The role of environmental management and eco-engineering in disaster risk reduction and climate change adaptation

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Extreme weather events, driven largely by rising global temperatures, are increasing in both their frequency and impact. In the coming years, climate change is expected to further increase the severity and frequency of weather-related natural hazards such as storms, intense rainfall, f loods, droughts and heat-waves. From 1997 to 2006, more than 2.6 billion people were affected by hazards mostly related to weather extremes, causing over 1.2 million deaths and damage costing some US$800 billion. Future predictions are that this situation is likely to worsen.While most of society is likely to be affected to some degree by the predicted changes, it is likely that the brunt of these climate-related impacts will be borne by already vulnerable communities, particularly the poor and marginalised groups who may depend largely on farming and marine resources for their livelihoods, and who may live in areas already prone to recurrent disasters such as f looding or cyclones.Traditional efforts to protect people and physical installations from disasters have tended to involve ‘hard’ engineering solutions such as dams, levees and the construction of sea walls. These have proved to be very expensive and, in certain cases at least, have not worked as well as expected, often with unforeseen negative consequences. In addition to the cost and the environmental damage some cause, they also have a tendency to create an over-reliance on these physical structures which, should they fail, can have catastrophic results.The past few years have witnessed an increasing interest in finding alternative means to reduce the threats by and impacts from many natural hazards, promoting instead environmental sustainability and security. As such, attention has focussed on the use of ‘soft’ or ecological engineering approaches, in which natural ecosystems or artificially assisted planting provide the structure for defence, instead of shifted rocks, steel fabrications or poured concrete.This report by ProAct Network and Gaia Group reviews a growing body of evidence that sound environmental management has a potentially important role to play in reducing many of the risks posed by natural hazards. Many ecosystems – if they are intact and/or well managed – act as natural, dynamic barriers that absorb the force of certain hazards, protect vulnerable communities and their assets while at the same time preserve local biodiversity and encourage ecological productivity. Natural ecosystems thus play an important protective and productive role in many instances.Such measures are potentially inexpensive – though restoring degraded ecosystems is much more expensive than maintaining them in the first place – are environmentally friendly, have significant social and economic benefits and have the added benefit of absorbing and storing greenhouse gases. This last point means that climate change funds could, in principle, provide opportunities to advance disaster risk reduction. Some insurance schemes have also begun to provide lower premiums for those communities that preserve or enhance ecosystems.This report provides an overview of practical experiences that deal with environmental management in relation to climate change, disaster risk reduction and climate change adaptation. It is essentially a collection of field data and literature that has a highly practical f lavour, highlighting the multiple benefits that adaptation can offer. The report is not a policy statement but it is anticipated that its findings will serve as a useful platform for further discussions, forthcoming international negotiations and policy development, as well as inspiring uptake of some of the practices at a more localised level. This report should therefore be seen as a first stage of ongoing work and deliberations with a number of key partners.In documenting this information, specific sections of this report are devoted to a selection of natural hazards, each of which provides an initial overview of the hazard’s characteristics and global significance. A series of case studies then provide specific first hand accounts of how different environmental management and eco-engineering techniques have been tried and tested under different conditions and situations – although to date with an emphasis on developed countries. Nonetheless, it is anticipated that through highlighting the practicality and versatility that engineers and planners can apply to eco-engineering approaches, the rich information contained in this report can and will be replicated elsewhere.While emphasis is placed on the use of environmental management and eco-engineering in this report, the findings below also caution that in some instances there might well still be a need for at least some complementary form of hard engineering, as well as locally tailored early warning systems. Opportunities for combining these complementary approaches should be further explored in the future.The main recommendations of this review (see Section 10 for a more detailed description) are as follows.Actively promote ENVIRONMENTAL MANAGEMENT AND ECO-ENGINEERING AS PRACTICAL AND APPROPRIATE MEANS OF DISASTER RISK REDUCTION:<ul><li>Recognise that many traditional forms of hard defences will not be able to cope with the growing threats from climate change.</li><li>Acknowledge those initiatives that have replaced hard engineered structures with naturally functioning ecosystems.</li><li>Invest further in site- and hazard-specific research – particularly where vulnerable communities and regions can already be identified – to determine how communities might become more involved in and responsible for environmental management as a natural buffer.</li><li>Promote the protective role of intact and well management ecosystems, using available tools ✶ and mechanisms including United Nations conventions, regional co-operation agreements and ongoing development programmes </li></ul> In response to the current LACK OF AWARENESS AND UNDER-USED POTENTIAL OF NATURAL BUFFERS:<ul><li>Sensitise policy-makers and donors on the measurable adaptation and mitigation effects of well-managed ecosystems.</li><li>Actively promote natural buffers and other soft protection measures – not as new technologies, but technologies and approaches that may simply need to be adjusted to local conditions and requirements.</li><li>Encourage and enable technology transfer so that a medley of best practices and lessons learned can be tailored and applied to specific situations.</li><li>Give particular attention to supporting national and local actions that link disaster risk reduction and climate change adaptation agendas, highlighting the added potential for social and economic benefits.</li></ul>Acknowledging the MULTIPLE BENEFITS OF ENVIRONMENTAL MANAGEMENT AND ECO-ENGINEERING FOR CLIMATE CHANGE ADAPTATION AND DISASTER RISK REDUCTION:<ul><li>Utilise lessons from this report in negotiations for a post-2012 climate agreement, including the formulation of an inclusive and equitable climate change adaptation scheme.</li><li>Develop practical guidance on advancing climate change adaptation through ecosystem and environmental management.</li><li>Engage in policy development at the national and international levels to take full advantage of the climate change adaptation and mitigation potential of environmental management.</li><li>Give greater recognition to the cost-effectiveness of eco-engineering approaches – including the social, economic and environment-related services attached with this – in national accounting.</li><li>Provide added incentives for environmental management measures that also have the potential to both reduce disaster risk, help adapt to climate change and capture CO2.</li></ul>To develop CLIMATE FUNDING POTENTIAL:<ul><li>Explore financing opportunities through climate change funding in order to facilitate implementation of disaster risk reduction projects combining adaptation with mitigation.</li><li>Conduct an in-depth assessment of potential financial mechanisms from climate funds, including the potential engagement of the private sector for environmental management as an approach to climate change adaptation.</li></ul>In order to BROADEN STAKEHOLDER ENGAGEMENT:<ul><li>Enhance the establishment of communities of practice on natural buffers in disaster risk reduction should be enhanced. This will foster a network of professionals who can help build capacity, engage stakeholders in a dialogue and assist in technology transfer on issues relating to disaster risk reduction.</li></ul>Encourage and support those PRACTICAL ACTIONS THAT NEED TO BE TAKEN IN RELATION TO PLANNING AND MANAGEMENT:<ul><li>Development interventions by international and national agencies need to enhance the defencive capacities of ecosystems rather than degrade them. This should include appropriate elements of awareness raising and introducing viable alternative prevention and reconstruction options, such as using environmentally appropriate construction materials.</li><li>Implement pilot projects in some of the most vulnerable areas, with the full inclusion of local communities.</li><li>Reconstruction after a disaster places high pressure on important ecosystems, such as mangrove forests: post-disaster reconstruction needs to be ecosystem-sensitive.</li></ul>To address the NEED FOR ADDITIONAL RESEARCH AND MONITORING:<ul><li>Support additional research into environmental management, the broader potential use of ecosystem goods and services and, in particular, further evidence of quantitative data in relation to ecosystems and their role in disaster risk prevention and reduction.</li><li>Support long-term monitoring – currently almost non-existent – on the use and management of natural buffers, ensuring also that disaster risk reduction monitoring is integrated within ecosystem projects.</li><li>Broaden the geographic coverage of research in order to understand better local specificities. Establish a clearing mechanism to make relevant information more readily available and ✶applicable, providing information on technologies, costs, performance, availability, implementation requirements and so forth.</li></ul>Acknowledging that ENVIRONMENTAL MANAGEMENT IS NOT AN ALL-ENCOMPASSING SOLUTION:<ul><li>Encourage and enable technology transfer and dialogue between planners and practitioners from the hard engineering and eco-engineering domains.</li><li>Provide incentives for the systematic integration of natural buffers with other risk management components, such as early warning systems and awareness raising.</li><li>Monitor future joint applications and provide lessons learned for broader dissemination. </li></ul>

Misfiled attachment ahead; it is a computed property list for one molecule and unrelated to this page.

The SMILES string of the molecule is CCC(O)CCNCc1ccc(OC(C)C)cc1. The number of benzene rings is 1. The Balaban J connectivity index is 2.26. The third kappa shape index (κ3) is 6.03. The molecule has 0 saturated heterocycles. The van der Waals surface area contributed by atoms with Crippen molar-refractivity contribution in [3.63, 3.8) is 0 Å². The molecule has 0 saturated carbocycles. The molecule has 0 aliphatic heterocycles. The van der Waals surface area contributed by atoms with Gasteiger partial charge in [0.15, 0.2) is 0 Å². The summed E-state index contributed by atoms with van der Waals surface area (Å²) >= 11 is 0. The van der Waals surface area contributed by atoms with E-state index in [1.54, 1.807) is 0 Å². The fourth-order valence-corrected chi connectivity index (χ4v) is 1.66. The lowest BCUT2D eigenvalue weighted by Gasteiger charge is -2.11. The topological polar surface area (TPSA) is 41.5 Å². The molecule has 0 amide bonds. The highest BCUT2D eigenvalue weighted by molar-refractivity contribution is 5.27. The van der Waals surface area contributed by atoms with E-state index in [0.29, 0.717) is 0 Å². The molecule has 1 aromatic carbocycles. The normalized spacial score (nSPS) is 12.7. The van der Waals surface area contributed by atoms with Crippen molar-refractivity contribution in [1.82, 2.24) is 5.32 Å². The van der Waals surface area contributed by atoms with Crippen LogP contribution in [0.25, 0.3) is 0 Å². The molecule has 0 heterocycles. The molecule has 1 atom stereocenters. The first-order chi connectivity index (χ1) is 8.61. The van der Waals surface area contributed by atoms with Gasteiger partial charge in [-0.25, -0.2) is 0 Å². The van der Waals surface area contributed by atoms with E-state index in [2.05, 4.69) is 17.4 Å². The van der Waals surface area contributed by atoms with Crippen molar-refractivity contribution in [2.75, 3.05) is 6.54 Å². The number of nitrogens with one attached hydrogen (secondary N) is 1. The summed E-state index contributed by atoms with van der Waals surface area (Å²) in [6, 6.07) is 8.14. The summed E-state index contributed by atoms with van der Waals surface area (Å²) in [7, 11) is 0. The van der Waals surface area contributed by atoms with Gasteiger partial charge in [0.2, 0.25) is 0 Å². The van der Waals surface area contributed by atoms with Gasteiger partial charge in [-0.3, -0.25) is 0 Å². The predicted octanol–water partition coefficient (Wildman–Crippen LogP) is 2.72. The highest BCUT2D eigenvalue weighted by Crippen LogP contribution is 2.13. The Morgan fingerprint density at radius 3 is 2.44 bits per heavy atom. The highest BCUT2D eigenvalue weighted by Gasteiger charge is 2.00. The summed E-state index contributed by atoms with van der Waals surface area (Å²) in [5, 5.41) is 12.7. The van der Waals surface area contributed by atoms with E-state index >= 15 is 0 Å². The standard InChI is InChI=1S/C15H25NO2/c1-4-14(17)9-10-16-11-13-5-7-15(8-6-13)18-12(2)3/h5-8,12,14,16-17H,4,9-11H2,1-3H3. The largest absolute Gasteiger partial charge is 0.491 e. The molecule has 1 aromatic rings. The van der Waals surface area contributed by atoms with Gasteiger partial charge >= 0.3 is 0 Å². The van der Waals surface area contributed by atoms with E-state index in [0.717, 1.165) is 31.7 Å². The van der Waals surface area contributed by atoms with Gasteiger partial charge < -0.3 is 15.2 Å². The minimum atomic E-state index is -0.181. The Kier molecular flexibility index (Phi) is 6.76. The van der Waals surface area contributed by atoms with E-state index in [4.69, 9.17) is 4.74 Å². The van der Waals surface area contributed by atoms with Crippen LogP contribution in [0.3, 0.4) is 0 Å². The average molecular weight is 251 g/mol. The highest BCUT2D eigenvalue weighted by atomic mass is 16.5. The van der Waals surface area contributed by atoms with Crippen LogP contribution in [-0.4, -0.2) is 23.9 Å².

Geologic informations
Ecosystem-based approaches
Geographic characterization
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Sri Lanka
United Kingdom of Great Britain and Northern Ireland (the)
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The Ministry of Finland